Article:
With their Rugby World Cup Pool A opener against Scotland looming large on the horizon, Rob Kearney insists that Ireland need to deliver another big performance at the Aviva Stadium on Saturday.
Following a disappointing day out at Twickenham, Joe Schmidt’s charges produced a much-improved display in Cardiff last Saturday. Jacob Stockdale’s brace tries helped Ireland to overcome the challenge of Wales at the Principality Stadium, and the Grand Slam champions will once again provide the opposition this weekend.
“That’s the biggest game of the pool, probably, for us. We know Scotland are starting to brim nicely. They got a good win over France at home, so it’s also a perfect Test for us. Wales at home. It’s as tough as it gets. Hopefully we can show what we’ve been doing a little bit more over the last few weeks,” said Kearney.
“The guys who played in the Principality last week kicked it on another gear. A lot of changes again this weekend, so there’s a big onus on us to make sure we replicate what they did and add a little bit more. Any time you get selected for a World Cup, it’s incredible. We’ve trained really well this week, which will give us another lift in confidence.
“I think the more important thing for us is getting the performance, just showing that we look like a real close team. That we’re starting to get together more and we’re reading off each other a lot more. That probably wasn’t there in that game in Twickenham. More often than not when you get a really good performance, the result will look after itself. But, performance-wise, we need to take another big step.”
Whereas last Saturday was Warren Gatland’s final home game in charge of Wales, Schmidt will send his Ireland troops into battle for the final time at the Aviva. Additionally, the soon-to-be-retired Rory Best leads out the side on the occasion of his last home international.
Given he and Best are the sole survivors from the squad that earned a groundbreaking Six Nations Grand Slam triumph in 2009, Kearney is ideally placed to describe the impact made by the long-serving Ulster hooker during his time in green.
It’s huge, isn’t it? Sometimes I think it gets a bit undervalued, his win rate and what he has achieved. Some of the momentous victories we’ve had as a team have been under Rory. He’s a brilliant leader, he’s the glue that brings the team together a lot.
“Again, he’s a guy who is training really well and I’m sure he’s very excited to get out there and demonstrate that he’s still hugely capable of producing big performances, even at his ripe old age!”
Yet, while he acknowledges it would be nice to give Schmidt and Best the perfect send-off from the Lansdowne Road venue, Kearney readily accepts there is a bigger picture in place with the World Cup now just a fortnight away.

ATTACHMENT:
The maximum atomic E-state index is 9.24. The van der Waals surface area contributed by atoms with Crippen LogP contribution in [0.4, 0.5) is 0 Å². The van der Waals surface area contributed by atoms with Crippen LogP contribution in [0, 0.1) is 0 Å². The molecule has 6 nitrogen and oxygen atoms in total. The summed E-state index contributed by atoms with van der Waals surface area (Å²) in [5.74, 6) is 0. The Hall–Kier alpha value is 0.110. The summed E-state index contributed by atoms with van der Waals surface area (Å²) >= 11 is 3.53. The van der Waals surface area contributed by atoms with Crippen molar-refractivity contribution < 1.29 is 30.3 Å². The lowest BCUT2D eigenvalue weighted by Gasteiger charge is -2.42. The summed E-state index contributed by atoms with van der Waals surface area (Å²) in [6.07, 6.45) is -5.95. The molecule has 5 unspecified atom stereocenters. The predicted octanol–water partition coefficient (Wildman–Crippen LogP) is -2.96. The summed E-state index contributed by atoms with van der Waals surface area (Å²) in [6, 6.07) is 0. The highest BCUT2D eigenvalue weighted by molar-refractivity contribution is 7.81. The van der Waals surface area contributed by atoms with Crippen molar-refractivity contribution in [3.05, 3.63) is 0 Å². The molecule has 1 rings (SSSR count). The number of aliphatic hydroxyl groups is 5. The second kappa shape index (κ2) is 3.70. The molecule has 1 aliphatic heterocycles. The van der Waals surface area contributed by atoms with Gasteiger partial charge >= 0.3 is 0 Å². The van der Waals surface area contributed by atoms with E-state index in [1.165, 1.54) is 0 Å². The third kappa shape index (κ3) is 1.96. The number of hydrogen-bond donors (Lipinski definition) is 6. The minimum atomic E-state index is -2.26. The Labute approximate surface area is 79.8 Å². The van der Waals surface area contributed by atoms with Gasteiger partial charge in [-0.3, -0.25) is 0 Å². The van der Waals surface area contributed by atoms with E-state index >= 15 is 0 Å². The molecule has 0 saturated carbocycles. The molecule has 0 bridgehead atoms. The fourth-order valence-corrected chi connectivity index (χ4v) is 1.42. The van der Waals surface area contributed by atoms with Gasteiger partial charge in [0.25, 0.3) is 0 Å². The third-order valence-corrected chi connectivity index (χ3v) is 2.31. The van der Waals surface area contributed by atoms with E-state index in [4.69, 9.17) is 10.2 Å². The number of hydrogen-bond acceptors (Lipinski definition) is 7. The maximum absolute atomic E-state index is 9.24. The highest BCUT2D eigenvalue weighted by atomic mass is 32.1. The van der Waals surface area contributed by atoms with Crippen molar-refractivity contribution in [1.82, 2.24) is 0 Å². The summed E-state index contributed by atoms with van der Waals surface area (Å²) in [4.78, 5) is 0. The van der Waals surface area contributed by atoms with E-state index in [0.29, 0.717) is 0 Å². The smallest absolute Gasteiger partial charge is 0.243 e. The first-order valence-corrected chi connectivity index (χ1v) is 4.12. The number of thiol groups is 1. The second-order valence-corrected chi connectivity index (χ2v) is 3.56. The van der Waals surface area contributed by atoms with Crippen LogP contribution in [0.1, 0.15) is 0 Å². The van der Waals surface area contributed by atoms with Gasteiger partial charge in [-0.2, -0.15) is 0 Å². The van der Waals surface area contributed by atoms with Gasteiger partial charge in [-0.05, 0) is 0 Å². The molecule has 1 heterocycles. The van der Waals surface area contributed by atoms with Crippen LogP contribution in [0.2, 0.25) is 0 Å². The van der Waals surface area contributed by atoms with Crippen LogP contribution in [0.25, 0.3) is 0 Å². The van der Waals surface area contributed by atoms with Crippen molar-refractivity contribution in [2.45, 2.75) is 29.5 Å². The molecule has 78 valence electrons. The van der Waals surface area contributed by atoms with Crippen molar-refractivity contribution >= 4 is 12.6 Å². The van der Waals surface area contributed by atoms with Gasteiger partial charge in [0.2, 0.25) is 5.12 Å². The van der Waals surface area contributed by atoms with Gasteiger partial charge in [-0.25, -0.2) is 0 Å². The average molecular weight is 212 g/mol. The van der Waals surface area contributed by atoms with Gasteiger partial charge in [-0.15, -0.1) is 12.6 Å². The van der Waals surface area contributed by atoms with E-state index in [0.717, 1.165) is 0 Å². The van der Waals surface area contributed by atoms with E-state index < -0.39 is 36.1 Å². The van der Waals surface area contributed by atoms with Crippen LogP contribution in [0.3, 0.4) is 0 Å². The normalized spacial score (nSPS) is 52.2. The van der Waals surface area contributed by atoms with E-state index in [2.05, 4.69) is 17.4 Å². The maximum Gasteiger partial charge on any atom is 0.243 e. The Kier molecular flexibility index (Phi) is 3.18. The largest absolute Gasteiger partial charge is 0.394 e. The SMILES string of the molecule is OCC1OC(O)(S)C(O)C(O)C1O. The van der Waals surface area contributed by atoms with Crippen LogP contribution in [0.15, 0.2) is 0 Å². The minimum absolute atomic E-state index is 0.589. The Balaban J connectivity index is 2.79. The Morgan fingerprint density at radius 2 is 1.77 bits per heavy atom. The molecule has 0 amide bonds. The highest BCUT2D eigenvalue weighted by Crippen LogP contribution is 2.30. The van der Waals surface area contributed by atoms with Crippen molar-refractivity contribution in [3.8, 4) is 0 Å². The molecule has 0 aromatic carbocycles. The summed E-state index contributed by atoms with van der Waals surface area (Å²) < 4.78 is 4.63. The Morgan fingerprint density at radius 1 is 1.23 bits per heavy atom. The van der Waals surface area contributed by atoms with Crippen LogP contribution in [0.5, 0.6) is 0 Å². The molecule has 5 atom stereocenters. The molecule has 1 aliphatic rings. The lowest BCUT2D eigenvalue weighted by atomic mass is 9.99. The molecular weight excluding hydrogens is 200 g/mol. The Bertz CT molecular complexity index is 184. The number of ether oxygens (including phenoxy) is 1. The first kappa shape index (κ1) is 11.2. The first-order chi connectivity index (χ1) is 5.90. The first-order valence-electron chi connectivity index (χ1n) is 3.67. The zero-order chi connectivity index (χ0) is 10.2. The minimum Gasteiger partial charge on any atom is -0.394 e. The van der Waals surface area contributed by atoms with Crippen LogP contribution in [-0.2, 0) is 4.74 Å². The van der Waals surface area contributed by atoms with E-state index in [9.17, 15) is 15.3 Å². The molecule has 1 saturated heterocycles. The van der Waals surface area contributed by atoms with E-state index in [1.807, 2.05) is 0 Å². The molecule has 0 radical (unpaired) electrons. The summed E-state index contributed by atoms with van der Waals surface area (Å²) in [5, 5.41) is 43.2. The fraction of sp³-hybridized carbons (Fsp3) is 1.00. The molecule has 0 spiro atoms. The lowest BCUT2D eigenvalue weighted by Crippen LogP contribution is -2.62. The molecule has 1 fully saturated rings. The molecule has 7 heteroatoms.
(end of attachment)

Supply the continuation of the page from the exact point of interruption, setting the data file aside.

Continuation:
“Obviously it’s very important but it’s not at the forefront of our mind. Performance is huge for us this week and even if you scale back the performance, it’s putting it into blocks. The first 10 minutes, the second 10 minutes,” explained the Louth man.
“If we can look after all those mini blocks and win all those moments, the performance and victory will look after itself. Then you get to enjoy and feel proud of giving Joe and Rory the big send-off.”
This will be Kearney’s second warm-up game en route to a tournament which will be his third Rugby World Cup, following previous appearances at the 2011 and 2015 competitions. Continually looking to improve aspects of his game and enhance the overall team performance, the 33-year-old Leinster star added:
We’ve all trained very hard over the summer and there is only so much of pre-season that you can do before you start itching to get some games. I think I came off at Twickenham after 54-55 minutes. We’re always trying to build, build on what we’ve done beforehand. I’ll take that Twickenham performance (personally) and try and build a little bit more.
“There were some good things, but a fair few mediocre things as well, which were highlighted. You’re always trying to chase as perfect a game as possible. You’re never going to get there but you keep striving to get better and better every week. There were a lot of things from that Twickenham game that I need to brush up on this weekend.”
Although Kearney made his World Cup debut against Australia eight years ago, he actually made his Ireland senior bow in the months preceding the 2007 tournament. Having missed out on a plane seat to France on that occasion, he has since become a mainstay of Ireland’s back-three and will pick up his 92nd cap on Saturday.
While agreeing wholeheartedly that the World Cup is ‘the pinnacle for any rugby player’, it has not always been an enjoyable experience for the former European Player of the Year. That is something he is determined to put right over the next few weeks.
“They’re great times and hugely enjoyable and everyone gets very excited when you’re winning. I’ve been to some World Cups when things haven’t gone so well and all of a sudden, they aren’t enjoyable pretty quickly,” he admitted.
“It’s simple. When you’re winning, you’re having the time of your life and when you’re not, it gets a bit tricky. There’s no secret formula and we know what we have to do.”